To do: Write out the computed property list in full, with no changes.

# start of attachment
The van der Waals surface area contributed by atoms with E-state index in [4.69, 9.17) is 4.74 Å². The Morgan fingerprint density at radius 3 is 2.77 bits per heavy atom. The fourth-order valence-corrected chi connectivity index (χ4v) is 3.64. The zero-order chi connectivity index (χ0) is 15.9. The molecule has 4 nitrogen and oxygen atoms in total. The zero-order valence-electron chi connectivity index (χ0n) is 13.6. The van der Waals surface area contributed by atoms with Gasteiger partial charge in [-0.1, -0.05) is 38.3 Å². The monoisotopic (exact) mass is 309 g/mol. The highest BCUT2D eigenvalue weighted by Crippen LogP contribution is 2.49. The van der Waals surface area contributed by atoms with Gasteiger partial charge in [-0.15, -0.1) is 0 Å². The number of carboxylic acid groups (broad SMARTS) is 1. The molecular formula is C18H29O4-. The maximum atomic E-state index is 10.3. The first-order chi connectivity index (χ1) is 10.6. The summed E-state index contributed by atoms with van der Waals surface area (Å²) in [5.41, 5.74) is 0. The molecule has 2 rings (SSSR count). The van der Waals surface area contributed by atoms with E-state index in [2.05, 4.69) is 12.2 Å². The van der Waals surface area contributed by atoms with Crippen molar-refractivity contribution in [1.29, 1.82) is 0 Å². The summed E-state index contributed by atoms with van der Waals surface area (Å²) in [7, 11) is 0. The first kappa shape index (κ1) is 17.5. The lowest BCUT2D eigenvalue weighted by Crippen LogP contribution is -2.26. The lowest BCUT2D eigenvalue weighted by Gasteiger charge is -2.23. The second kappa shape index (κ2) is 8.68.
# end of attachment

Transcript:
The van der Waals surface area contributed by atoms with E-state index in [4.69, 9.17) is 4.74 Å². The Morgan fingerprint density at radius 3 is 2.77 bits per heavy atom. The fourth-order valence-corrected chi connectivity index (χ4v) is 3.64. The zero-order chi connectivity index (χ0) is 15.9. The molecule has 4 nitrogen and oxygen atoms in total. The zero-order valence-electron chi connectivity index (χ0n) is 13.6. The van der Waals surface area contributed by atoms with Gasteiger partial charge in [-0.1, -0.05) is 38.3 Å². The monoisotopic (exact) mass is 309 g/mol. The highest BCUT2D eigenvalue weighted by Crippen LogP contribution is 2.49. The van der Waals surface area contributed by atoms with Gasteiger partial charge in [-0.15, -0.1) is 0 Å². The number of carboxylic acid groups (broad SMARTS) is 1. The molecular formula is C18H29O4-. The maximum atomic E-state index is 10.3. The first-order chi connectivity index (χ1) is 10.6. The summed E-state index contributed by atoms with van der Waals surface area (Å²) in [5.41, 5.74) is 0. The molecule has 2 rings (SSSR count). The van der Waals surface area contributed by atoms with E-state index in [2.05, 4.69) is 12.2 Å². The van der Waals surface area contributed by atoms with Crippen molar-refractivity contribution in [1.29, 1.82) is 0 Å². The summed E-state index contributed by atoms with van der Waals surface area (Å²) in [7, 11) is 0. The first kappa shape index (κ1) is 17.5. The lowest BCUT2D eigenvalue weighted by Crippen LogP contribution is -2.26. The lowest BCUT2D eigenvalue weighted by Gasteiger charge is -2.23. The second kappa shape index (κ2) is 8.68.